1). Whenever a composer makes use of counterpoint within the context of a tonal chord progression, or writes a fugue, the composer is more or less going straight back to the compositional technique of the Baroque composers such as J. S. Bach, G. F. Handel, or Telemann. So there are quite a few examples of these compositional techniques in 20th and 21st century music, even if they are done with contemporary musical instruments or if they are using a harmonic vocabulary (for instance, using jazz chords) that is more modern than that used in the Baroque era.

2). There is a lot of contemporary movie soundtrack and video game soundtrack music that consciously emulates the Baroque style and Baroque instruments. You can find this in particular in genres like fantasy, sword-and-sorcery, and any movies or video games set in an "ancient" setting. In movies and video games that you would consider to be in a medieval time period, the new music composed for the soundtrack is often in the Baroque style, or perhaps a Renaissance style.

3). Metal. These days, occasionally you find elements of Baroque-style composing, usually performed on electronic instruments and orchestral digital sample libraries, in heavy metal music.

4). Today there are Baroque chamber orchestras all over Europe and the New World. They perform music of the Baroque composers on replicas of the instruments used in the Baroque era, in historically-informed performance style. On occasion these groups will commission a contemporary composer to write a new piece for them to perform. Such pieces might be strictly in the Baroque style, or they may be in a much more contemporary style but written to be performed on Baroque-period instruments in historically-informed performance.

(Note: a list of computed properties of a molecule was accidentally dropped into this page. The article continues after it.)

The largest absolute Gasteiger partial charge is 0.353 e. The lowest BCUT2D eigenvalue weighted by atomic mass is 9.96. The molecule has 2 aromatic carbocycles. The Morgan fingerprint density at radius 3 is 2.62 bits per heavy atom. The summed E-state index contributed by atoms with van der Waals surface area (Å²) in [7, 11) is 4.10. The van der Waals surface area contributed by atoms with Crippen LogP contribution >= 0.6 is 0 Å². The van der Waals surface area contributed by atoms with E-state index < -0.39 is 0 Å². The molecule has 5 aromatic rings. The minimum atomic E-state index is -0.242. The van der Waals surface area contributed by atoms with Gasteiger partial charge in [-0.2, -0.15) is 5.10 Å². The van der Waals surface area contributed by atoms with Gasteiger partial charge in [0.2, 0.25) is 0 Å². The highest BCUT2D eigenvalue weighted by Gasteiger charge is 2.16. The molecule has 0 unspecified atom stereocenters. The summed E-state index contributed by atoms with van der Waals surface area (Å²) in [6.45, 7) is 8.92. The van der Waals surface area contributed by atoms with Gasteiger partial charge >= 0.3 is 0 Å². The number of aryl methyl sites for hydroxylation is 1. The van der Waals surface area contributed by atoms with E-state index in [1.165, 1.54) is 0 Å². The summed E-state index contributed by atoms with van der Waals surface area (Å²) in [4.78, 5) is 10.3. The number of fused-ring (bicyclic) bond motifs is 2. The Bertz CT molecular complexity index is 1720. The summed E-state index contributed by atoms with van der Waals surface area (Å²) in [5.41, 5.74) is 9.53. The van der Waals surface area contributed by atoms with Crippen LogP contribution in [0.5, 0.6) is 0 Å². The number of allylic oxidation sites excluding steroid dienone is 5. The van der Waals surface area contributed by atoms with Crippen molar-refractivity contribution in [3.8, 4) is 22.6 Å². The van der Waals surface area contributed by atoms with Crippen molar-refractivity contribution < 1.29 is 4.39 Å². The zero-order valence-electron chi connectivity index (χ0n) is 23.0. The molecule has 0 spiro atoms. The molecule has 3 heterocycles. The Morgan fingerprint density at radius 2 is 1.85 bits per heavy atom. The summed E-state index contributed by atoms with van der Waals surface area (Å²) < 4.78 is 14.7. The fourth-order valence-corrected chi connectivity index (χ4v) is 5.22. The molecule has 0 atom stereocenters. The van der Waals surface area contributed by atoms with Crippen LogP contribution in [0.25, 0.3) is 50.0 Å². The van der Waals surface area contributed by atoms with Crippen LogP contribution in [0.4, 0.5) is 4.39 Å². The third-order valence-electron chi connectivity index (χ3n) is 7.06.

5). One composer whose name comes up frequently as using Baroque-period instruments in new works, hearkening back to the Baroque style, is the recently-deceased British composer John Tavener (1944-2013).


There's also P.D.Q. Bach, who is J.S. Bach's last and forgotten son, but was way ahead of his time, many of his pieces clearly informed by 20th/21th century music. My impression is that compositions by P.D.Q. Bach, no matter their many failings, enjoy broader notoriety than, for example, Professor Schickele's pieces, who's an award winning 21th century baroque composer. The race is on, great to see some healthy competition in the baroque music space!

  • Won't the race end in a dead heat? – Tim Aug 31 '17 at 10:50
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    @Robert Monfera "P. D. Q. Bach is a fictitious composer invented by musical satirist "Professor" Peter Schickele"! – Behzad Sep 8 '17 at 20:37